So, you might have read all of that and wondered what was so special about this show, and why Foley was so significant. Well, as it turns out, Foley’s one appearance for Primos looks to have opened up a world of opportunities for Joe and his company. From just this appearance, SmartMarkVideo.com and HighSpots.com are both very interested in not only the footage from this show (which was filmed by a professional camera man), but are planning on distributing the footage on DVD to sell through their websites. For any independent promoter out there, DVD distribution is a huge, HUGE deal. Many independent companies thrive on DVD sales, and if it wasn’t for that, companies like ROH, CZW and CHIKARA probably wouldn’t be as well known as they are today.
Now, this does not guarantee that Primos will become the next big independent promotion; however, it certainly doesn’t hurt their chances. In indy wrestling, any exposure is good exposure, and national DVD distribution is most definitely good exposure. Aside from the fact that Foley’s appearance made this happen, but just being on the show has lent Primos a huge amount of credibility, which will allow the company to make more money, gain more exposure and bring in more guest stars or a beefed up roster, which will in turn bring in more fans and even more money for the fledgling promotion.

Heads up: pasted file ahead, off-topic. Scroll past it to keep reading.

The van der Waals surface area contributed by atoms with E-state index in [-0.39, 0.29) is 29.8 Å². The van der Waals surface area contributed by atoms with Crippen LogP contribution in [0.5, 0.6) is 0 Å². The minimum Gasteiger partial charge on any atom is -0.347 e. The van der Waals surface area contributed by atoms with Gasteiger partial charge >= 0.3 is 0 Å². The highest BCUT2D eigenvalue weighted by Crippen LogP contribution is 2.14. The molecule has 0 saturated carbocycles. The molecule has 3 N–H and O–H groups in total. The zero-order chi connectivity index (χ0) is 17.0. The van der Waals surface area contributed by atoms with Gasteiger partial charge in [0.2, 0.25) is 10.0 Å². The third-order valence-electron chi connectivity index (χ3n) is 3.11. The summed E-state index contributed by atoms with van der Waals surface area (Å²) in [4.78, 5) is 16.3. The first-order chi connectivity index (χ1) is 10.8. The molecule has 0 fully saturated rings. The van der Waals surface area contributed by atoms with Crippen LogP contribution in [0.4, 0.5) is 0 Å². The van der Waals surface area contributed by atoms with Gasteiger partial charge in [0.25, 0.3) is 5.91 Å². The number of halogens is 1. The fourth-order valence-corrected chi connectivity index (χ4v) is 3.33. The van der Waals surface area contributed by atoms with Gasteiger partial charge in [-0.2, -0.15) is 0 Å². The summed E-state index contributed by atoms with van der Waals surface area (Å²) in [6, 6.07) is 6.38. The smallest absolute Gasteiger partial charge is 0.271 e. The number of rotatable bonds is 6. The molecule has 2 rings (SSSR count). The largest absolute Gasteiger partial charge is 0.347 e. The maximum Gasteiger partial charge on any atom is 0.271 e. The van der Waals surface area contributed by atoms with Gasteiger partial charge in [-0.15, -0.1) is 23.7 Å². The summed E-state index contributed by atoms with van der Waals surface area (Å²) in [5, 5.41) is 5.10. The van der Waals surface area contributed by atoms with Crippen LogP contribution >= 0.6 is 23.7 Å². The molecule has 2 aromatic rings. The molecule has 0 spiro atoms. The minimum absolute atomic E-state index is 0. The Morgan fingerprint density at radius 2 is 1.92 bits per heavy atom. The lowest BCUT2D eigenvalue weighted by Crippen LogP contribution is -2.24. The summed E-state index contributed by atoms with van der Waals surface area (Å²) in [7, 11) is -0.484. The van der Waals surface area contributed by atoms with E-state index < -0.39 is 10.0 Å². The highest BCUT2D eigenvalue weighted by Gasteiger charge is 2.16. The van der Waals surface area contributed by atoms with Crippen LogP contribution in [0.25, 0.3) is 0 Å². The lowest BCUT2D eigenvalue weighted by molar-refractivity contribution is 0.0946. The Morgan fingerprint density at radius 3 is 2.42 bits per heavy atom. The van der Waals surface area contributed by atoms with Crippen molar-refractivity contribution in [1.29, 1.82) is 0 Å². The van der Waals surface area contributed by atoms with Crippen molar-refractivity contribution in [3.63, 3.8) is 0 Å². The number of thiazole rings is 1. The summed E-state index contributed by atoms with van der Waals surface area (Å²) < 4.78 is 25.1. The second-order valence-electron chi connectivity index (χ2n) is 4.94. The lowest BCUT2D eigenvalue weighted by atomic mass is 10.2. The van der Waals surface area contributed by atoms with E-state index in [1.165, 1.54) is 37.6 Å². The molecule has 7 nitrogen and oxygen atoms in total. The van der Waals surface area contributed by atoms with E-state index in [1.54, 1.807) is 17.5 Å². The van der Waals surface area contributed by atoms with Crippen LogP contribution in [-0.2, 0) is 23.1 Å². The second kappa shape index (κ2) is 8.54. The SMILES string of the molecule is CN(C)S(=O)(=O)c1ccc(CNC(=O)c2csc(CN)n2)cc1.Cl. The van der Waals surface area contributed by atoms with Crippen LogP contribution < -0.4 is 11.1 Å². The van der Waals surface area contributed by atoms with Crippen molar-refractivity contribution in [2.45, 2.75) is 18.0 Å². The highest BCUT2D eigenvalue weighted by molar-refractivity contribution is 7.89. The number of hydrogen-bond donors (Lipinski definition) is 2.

Thank you, Joe and thank you Mick, for putting on one of the best shows in Colorado history. Also, thank special thanks to Mick for not only making a dream of mine come true (I don’t care how cheesy that sounds, BTW), but helping out a group of young, hungry talented guys who not only get to continue doing what they love (and maybe for a larger audience), but giving them all a chance to meet and work with someone they all idolize as well.